The lean filmmaking formula garners criticism, hate, and condemnation from Hollywood, but it can work; and often for lesbian and bisexual filmmakers, it is the only option available.
The trick is, don’t try to make a low-budget production, find a way to make what you like on a low-budget.
What are the rules of lean filmmaking and how can you apply it to your lesbian or bisexual production?
1. Use your niche to its full potential
There is an audience who is calling out for more films that they identify with; showing their stories on screen. Make what they want, and get it to them and you will have an audience.
By using an all-women, or mainly women team you could potentially qualify for funding. There is a real focus at the moment (2019) on increasing film made by women so create your team and apply for extra funding!
2. No expensive shots or VFX
Realistically if you want to keep your budget low, you can’t be shooting a major action scene; however that doesn’t mean you can’t include action. A less is more apporach means that you can have the action take place off-scene with sound effects or debris on screen.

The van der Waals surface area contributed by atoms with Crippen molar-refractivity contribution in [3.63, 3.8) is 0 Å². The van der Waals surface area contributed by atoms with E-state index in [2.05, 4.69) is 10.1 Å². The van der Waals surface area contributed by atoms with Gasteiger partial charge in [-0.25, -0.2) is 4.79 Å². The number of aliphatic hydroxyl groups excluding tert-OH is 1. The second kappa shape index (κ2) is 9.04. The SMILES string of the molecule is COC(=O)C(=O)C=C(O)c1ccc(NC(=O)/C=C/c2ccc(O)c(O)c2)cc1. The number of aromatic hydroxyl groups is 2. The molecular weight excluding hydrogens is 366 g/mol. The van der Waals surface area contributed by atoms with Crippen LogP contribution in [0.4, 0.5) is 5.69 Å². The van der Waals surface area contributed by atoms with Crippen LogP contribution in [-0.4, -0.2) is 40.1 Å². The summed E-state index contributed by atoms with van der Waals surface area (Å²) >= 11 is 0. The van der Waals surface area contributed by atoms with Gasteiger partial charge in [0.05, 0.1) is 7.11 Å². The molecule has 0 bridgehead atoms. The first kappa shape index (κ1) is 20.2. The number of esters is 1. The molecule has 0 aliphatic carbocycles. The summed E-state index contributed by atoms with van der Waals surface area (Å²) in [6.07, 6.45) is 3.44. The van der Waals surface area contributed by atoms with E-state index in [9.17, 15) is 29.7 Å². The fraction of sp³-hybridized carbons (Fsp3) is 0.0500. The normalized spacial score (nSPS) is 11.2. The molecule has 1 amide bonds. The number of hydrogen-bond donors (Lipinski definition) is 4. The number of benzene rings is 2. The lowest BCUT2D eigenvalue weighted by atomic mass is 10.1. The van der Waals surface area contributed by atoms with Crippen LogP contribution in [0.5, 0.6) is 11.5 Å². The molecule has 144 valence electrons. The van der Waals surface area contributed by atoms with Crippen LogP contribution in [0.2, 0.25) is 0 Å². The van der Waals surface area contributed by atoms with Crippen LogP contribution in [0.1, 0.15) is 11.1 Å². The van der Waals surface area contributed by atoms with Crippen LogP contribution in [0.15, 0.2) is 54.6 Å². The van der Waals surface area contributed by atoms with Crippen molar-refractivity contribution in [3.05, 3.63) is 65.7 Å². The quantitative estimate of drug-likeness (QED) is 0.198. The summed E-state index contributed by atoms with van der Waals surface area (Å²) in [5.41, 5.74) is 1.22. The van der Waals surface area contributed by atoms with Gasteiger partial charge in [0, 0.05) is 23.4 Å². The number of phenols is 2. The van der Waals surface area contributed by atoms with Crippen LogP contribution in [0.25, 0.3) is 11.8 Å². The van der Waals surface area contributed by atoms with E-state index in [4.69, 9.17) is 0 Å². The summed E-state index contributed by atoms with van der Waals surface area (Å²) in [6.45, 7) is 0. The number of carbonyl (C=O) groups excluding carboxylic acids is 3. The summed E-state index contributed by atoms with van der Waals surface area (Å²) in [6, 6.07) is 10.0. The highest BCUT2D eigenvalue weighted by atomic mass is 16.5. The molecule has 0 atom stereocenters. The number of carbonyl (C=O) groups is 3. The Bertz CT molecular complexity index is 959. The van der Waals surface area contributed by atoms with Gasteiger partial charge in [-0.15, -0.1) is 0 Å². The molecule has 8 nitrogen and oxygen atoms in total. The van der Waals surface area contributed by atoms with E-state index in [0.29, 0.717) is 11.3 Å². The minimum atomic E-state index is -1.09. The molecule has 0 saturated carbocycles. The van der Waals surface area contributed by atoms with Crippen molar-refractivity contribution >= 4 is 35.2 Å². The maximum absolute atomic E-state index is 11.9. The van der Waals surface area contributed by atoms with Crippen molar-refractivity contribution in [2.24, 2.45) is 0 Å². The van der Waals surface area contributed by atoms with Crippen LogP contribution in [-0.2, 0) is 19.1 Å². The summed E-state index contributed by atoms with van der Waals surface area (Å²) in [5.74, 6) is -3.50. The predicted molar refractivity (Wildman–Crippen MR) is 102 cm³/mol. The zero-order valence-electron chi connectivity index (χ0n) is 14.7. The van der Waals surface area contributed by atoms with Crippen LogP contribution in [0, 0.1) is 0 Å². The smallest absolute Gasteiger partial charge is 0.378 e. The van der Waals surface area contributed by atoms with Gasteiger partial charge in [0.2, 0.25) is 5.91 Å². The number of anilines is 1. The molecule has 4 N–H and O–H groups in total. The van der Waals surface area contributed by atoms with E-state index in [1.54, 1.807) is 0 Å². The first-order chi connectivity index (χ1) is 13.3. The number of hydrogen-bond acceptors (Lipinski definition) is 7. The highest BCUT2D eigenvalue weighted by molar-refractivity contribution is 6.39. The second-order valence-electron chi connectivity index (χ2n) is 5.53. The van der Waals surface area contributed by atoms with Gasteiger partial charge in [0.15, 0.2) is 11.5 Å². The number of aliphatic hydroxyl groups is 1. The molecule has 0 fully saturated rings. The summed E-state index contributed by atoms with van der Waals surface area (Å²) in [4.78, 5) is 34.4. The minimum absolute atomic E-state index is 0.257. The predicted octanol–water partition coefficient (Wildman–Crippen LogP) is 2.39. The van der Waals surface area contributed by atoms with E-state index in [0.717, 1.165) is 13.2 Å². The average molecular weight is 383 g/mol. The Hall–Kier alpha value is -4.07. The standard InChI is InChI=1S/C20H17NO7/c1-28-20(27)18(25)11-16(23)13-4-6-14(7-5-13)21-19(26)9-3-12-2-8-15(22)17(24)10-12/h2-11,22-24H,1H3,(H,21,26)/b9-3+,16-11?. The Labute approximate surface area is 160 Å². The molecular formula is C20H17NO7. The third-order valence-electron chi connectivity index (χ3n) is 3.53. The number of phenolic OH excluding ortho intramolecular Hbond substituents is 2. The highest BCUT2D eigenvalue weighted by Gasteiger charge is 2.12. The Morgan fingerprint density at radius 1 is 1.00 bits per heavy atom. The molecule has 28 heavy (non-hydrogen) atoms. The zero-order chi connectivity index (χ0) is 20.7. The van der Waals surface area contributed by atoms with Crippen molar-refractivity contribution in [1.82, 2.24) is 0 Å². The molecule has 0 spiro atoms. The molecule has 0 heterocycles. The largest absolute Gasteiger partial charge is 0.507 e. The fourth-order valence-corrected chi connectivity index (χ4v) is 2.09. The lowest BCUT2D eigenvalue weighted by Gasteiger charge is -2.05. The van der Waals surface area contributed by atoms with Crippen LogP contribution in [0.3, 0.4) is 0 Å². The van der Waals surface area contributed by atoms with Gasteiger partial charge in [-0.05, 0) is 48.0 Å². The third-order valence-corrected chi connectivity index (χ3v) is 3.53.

Equally VFX sequences are expensive, and unless you spend a lot just won’t be up to scratch.
3. Location, Location, Location – well one location
Try and limit filming to one location, or as few as possible. Don’t discount a script because it has a mansion on a hill; work with the writer to change the setting to a country house.
Approach businesses owned by LGBT people if you need a bar for example. Often they will let you use their space without cost in exchange for exposure. If you need an office, approach businesses that have LGBT networks. Think about who in your community could benefit from sponsorship.
4. Money talks
If you’re using actors who are with unions, and you’re needing to pay the minimum rates, think about the differences between speaking and non-speaking roles. Silent background extras can be significantly cheaper than that extra who you gave a line to.
5. Budget control
Really stick to the budget your have. Creative solutions can sometimes end up coming off better than expensive alternatives. If you’ve stuck to your budget, any unforeseen or unbudgeted issues are more likely to be manageable.
Good luck with your production budget!